New Zealand Journal of Ecology (2011) 35(2): 193- 193

Using genetics and Bayesian modelling to evaluate the eradication of stoats (Mustela erminea) from Resolution Island, Fiordland, New Zealand

Conference Abstract
Dean P. Anderson 1
Andrea Byrom  
Richard Clayton  
Dianne Gleeson  
Bruce Warburton  
  1. Landcare Research, PO Box 40, Lincoln 7640, New Zealand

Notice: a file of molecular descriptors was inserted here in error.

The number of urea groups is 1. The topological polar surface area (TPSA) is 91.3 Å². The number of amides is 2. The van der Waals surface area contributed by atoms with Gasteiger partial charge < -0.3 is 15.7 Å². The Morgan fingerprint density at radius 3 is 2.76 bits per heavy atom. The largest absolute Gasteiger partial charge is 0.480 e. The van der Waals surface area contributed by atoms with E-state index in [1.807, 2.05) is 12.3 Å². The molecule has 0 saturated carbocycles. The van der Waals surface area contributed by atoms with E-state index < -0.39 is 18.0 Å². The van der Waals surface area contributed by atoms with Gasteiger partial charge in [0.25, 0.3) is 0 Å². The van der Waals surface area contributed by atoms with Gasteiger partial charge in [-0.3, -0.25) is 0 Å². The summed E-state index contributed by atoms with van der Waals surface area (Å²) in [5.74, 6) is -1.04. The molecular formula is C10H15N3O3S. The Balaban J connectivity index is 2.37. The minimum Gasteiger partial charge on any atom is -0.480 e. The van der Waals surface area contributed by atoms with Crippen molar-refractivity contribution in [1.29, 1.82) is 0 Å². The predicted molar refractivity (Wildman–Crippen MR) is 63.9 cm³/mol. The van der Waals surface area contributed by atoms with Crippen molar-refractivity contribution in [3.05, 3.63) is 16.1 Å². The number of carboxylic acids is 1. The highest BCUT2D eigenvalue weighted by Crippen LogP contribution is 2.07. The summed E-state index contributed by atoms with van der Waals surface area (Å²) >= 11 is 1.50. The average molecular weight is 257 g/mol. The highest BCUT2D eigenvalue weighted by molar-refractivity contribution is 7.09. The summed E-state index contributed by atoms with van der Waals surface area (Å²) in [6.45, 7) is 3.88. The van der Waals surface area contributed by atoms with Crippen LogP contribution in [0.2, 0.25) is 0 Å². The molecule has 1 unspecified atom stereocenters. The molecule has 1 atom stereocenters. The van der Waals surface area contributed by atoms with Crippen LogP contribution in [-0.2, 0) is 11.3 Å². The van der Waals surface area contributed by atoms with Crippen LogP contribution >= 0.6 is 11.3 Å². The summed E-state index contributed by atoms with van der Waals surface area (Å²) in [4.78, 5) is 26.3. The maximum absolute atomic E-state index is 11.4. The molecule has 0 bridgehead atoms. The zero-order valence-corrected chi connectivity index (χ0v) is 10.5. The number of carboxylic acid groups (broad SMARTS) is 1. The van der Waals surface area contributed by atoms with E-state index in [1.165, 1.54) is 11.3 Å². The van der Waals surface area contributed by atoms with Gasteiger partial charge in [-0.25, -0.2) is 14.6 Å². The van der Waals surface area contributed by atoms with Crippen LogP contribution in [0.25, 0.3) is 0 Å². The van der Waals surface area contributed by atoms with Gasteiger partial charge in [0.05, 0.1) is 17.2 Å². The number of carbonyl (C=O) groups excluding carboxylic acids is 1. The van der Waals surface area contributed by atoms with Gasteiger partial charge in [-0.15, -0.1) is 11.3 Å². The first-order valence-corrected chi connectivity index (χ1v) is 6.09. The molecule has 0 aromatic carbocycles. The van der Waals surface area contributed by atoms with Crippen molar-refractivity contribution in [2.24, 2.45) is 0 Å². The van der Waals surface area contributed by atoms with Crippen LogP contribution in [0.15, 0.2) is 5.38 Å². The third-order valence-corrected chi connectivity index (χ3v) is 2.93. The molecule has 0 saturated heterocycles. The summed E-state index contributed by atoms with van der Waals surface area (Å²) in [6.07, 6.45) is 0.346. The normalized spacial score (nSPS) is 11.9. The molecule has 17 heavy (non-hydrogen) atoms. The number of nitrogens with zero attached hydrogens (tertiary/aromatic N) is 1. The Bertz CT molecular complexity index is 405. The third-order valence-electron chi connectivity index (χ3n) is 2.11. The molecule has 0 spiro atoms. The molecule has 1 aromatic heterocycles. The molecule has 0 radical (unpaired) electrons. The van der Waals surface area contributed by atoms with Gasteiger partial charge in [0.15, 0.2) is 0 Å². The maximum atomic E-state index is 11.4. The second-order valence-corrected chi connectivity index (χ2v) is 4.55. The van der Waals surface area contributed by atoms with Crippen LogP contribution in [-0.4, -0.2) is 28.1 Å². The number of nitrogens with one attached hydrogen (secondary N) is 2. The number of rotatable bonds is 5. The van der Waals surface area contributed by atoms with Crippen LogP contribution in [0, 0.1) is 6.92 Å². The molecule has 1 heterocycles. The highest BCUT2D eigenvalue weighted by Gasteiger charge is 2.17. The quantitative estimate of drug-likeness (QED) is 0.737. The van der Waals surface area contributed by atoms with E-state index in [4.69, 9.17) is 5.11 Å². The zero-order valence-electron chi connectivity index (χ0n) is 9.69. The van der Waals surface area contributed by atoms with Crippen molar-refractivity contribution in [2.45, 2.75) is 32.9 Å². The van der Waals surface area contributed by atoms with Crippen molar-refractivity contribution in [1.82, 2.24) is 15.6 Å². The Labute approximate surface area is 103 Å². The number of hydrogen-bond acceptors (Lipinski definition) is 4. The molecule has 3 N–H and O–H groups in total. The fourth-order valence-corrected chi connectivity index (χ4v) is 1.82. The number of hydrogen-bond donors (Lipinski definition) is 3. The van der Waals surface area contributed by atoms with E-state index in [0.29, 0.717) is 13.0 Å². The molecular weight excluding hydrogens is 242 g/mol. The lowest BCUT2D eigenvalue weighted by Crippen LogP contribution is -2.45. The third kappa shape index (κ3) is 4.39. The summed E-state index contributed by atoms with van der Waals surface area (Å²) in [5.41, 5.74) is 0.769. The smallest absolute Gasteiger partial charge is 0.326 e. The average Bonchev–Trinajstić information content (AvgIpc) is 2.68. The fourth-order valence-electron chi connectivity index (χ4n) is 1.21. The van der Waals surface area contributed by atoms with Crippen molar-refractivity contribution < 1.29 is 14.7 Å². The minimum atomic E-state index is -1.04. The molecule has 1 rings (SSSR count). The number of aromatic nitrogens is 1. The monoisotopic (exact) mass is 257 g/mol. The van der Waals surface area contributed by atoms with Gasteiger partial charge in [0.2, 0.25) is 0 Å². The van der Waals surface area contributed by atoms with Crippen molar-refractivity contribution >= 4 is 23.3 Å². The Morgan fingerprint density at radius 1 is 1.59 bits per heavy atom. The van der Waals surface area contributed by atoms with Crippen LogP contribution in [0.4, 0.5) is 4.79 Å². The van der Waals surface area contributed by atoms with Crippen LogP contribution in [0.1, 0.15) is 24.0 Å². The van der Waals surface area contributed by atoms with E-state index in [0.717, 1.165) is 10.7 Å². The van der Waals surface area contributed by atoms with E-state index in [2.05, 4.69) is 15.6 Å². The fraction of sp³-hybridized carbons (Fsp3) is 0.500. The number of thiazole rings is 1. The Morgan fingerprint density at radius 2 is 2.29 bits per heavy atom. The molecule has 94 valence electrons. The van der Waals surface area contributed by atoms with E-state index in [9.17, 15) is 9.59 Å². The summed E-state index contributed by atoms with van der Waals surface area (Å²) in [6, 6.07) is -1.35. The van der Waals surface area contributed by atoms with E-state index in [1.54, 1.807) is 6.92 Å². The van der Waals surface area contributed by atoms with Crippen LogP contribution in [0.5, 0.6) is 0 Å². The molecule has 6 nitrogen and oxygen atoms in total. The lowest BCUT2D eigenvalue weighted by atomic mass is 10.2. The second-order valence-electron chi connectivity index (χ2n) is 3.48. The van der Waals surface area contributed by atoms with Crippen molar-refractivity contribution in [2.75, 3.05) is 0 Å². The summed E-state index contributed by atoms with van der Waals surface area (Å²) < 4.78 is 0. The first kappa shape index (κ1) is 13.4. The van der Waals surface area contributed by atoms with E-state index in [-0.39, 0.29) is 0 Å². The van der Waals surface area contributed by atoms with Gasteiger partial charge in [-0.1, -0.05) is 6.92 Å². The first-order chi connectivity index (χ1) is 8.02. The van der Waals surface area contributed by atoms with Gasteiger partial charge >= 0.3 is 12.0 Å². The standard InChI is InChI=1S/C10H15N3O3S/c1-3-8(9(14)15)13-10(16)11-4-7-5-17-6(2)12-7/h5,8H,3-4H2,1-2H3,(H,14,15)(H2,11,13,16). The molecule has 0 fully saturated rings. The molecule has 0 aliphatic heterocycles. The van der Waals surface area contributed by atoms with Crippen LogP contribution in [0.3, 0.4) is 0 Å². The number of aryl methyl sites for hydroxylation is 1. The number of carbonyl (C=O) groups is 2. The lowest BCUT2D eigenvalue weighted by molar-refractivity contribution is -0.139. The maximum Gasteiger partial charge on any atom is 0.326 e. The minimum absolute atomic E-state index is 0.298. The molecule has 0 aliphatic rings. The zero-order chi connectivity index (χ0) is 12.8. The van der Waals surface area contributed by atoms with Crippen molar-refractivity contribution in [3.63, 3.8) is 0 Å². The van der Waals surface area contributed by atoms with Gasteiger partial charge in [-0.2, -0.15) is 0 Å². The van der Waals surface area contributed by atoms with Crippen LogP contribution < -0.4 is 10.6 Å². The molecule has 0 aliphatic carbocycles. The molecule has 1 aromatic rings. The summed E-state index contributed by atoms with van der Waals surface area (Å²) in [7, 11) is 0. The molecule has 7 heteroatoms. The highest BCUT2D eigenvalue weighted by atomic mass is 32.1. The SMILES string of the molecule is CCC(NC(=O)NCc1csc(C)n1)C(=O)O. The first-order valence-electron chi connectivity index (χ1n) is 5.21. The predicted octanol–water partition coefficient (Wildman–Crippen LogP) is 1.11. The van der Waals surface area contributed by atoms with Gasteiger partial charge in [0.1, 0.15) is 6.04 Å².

The New Zealand Department of Conservation recently (May 2008) began a programme to eradicate stoats (Mustela erminea) from Resolution Island (Fiordland, New Zealand) using kill traps. In conjunction with this eradication effort we have the following 3 objectives: (1) to measure the population abundance of stoats prior to trapping using hair tubes and forensic DNA methods; (2) optimise techniques for detecting individual stoats, in order to quantify the probability of stoat persistence given no detections after several months of trapping; and (3) use genetic analyses to identify the possible origins (mainland incursions or in situ breeding) of new stoats captured in a control zone. We present Bayesian modelling techniques used to determine the probability of stoat persistence on the island after the initial population reduction, when individual stoats are no longer captured in traps. We also provide details on an effective level of monitoring and trapping effort required to maintain a comfortable level of confidence that stoats no longer persist on the island. Improving these techniques adds to variety of valuable tools for management of invasive mammal species in a range of natural environments worldwide.